Consumer prices rose 0.3 percent in January as large increases in the cost of medical care, homeownership and tobacco products more than offset a decline in gasoline and home heating oil prices, the Labor Department reported yesterday.

The increase followed a 0.2 percent rise in December and was in line with the average monthly change in the second half of 1987. The December increase was revised upward from 0.1 percent in the original report last month.

Meanwhile, the Commerce Department said personal incomes and personal consumption spending also both rose 0.3 percent in January. Analysts said the figures are consistent with an economy that is growing only slowly, but the numbers give no indication that the nation has or is on the verge of entering a recession, as some economists maintain.

With the civilian unemployment rate down to 5.8 percent and production facilities in some industries being used at nearly full capacity, economists are watching various inflation measures, such as the consumer price index, very closely for any sign that inflation is accelerating.

Over the past three months, the CPI went up at a seasonally adjusted annual rate of 3.2 percent, the lowest rate for any three-month period since the end of 1986. However, if food and energy prices, which are often volatile, are excluded, the index went up 0.5 percent last month and at an annual rate of 4.4 percent over the last three months -- a more troubling pair of figures.

"There were a lot of price increases that come at the first of the year, but I'm not overly alarmed," said Lawrence Chimerine, chairman of The Wefa Group, an economic consulting and forecasting firm. "Services are clearly a major source of inflation. But I think that in the months to come, we'll see less inflation from services and more from import price increases."

Among those watching price measures very closely these days are policy makers at the Federal Reserve. Fed Chairman Alan Greenspan told Congress this week that a 4 percent inflation rate concerns him and indicated that an acceleration could cause the Fed to tighten credit conditions. Greenspan and other Fed officials are particularly watching for signs of larger increases in wages that would be passed on in higher prices for goods and services.

In January, medical care costs jumped 0.8 percent, its largest increase in nearly two years, the Labor Department said. Over the past three months, they rose at a 6.8 percent rate.

Prices in a catch-all category called "other goods and services" went up even faster, 1.3 percent for the month and at an 8.5 percent rate for the last three months. A 2.8 percent rise in tobacco product prices and a 1 percent increase in prices for toilet goods and personal care appliances accounted for most of the category's climb.

Grocery store prices went up 0.2 percent last month following a big 0.6 percent rise in December and no change in November. The meats, poultry, fish and eggs category went down 0.2 percent in January, the fourth monthly drop in a row. Cereal and bakery products and sugar and sweets prices both rose 1.1 percent for the month.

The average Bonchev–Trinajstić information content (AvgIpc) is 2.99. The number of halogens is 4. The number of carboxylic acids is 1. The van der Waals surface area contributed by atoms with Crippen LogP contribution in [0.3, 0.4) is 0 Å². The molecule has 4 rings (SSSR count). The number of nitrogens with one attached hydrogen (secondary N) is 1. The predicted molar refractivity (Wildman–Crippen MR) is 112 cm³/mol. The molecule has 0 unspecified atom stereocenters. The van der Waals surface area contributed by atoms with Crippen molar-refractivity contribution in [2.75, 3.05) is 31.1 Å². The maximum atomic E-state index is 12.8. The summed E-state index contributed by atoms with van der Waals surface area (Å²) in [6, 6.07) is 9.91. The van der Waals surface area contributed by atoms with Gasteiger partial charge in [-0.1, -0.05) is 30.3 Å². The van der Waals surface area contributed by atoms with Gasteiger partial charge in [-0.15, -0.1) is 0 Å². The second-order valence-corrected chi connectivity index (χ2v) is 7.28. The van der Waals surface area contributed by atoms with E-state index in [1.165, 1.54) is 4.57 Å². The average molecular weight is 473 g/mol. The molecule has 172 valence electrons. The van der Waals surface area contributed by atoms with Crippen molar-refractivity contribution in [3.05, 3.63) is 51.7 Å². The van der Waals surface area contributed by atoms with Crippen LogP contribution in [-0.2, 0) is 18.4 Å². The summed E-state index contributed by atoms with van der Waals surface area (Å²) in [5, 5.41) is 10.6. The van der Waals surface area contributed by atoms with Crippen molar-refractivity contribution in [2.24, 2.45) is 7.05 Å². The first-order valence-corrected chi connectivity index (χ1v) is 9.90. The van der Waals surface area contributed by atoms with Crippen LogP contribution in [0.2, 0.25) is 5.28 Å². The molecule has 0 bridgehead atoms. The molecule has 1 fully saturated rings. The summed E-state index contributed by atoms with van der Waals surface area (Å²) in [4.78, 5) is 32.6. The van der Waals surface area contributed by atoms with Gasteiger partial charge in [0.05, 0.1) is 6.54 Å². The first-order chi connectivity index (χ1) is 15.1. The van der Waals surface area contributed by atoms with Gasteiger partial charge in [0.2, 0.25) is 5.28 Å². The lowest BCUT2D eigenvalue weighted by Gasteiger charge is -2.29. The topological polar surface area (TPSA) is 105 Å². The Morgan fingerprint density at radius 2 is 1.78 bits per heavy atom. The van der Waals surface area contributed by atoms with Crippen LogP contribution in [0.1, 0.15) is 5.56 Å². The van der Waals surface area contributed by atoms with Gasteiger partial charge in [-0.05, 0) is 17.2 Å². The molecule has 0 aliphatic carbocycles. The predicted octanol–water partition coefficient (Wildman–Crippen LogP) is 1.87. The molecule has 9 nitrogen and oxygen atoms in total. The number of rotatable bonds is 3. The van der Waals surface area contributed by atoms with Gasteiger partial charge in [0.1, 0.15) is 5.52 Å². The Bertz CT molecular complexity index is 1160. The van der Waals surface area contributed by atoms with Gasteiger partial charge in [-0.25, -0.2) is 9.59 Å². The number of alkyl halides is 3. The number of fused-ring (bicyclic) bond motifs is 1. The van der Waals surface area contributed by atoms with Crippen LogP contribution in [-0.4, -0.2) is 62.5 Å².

Shelter costs, which account for more than one-fourth of the total CPI, increased 0.6 percent, the same as in December. Hotel and motel charges rose sharply, and most other items in this category, such as insurance and homeownership costs, continued to go up more rapidly than prices generally.

Gasoline prices fell 1.6 percent following a 1.7 percent drop in December. However, they remained 9.4 percent higher than they were in January 1987. Fuel oil prices went down 0.8 percent but were still 7 percent higher than a year earlier.

The Commerce Department said that with the 0.3 percent increase last month, personal income reached an annual rate of $3,878.6 billion last month.

Personal outlays rose $10.5 billion to an annual rate of $3,146.8 billion. The spending increase came almost entirely from outlays for services. Spending for durable goods went up a scant $200 million and those for nondurables fell by $700 million.

COMPONENTS OF THE CPI

PERCENTAGE CHANGE IN 12 MONTHS ENDED JAN. '88

All items: 4.0%

Food and beverages: 3.2%

Housing: 3.8%

Apparel and upkeep: 4.5%

Transportation: 4.4%

Medical care: 6.2%

Entertainment: 4.2%

Other goods and services: 6.3%

.......................TRACKING INFLATION.........................

..................................................................

CPI......................% change from.........Change in 3 months

Expenditure..............previous month.........ended Jan. '88, at

Category..............Dec. '87...Jan. '88.....compound annual rate

..................................................................

All items....................2..........3......................3.2

Food and beverages...........4..........3......................3.2

Housing......................3..........4......................3.9

Apparel and upkeep.........-.8..........1.....................-1.9

Transportation.............-.3.........-1........................4

Medical care.................4..........8......................6.8

Entertainment................1..........6......................4.2

Other goods and services.....5........1.1......................8.5

SOURCE: Dept. of Labor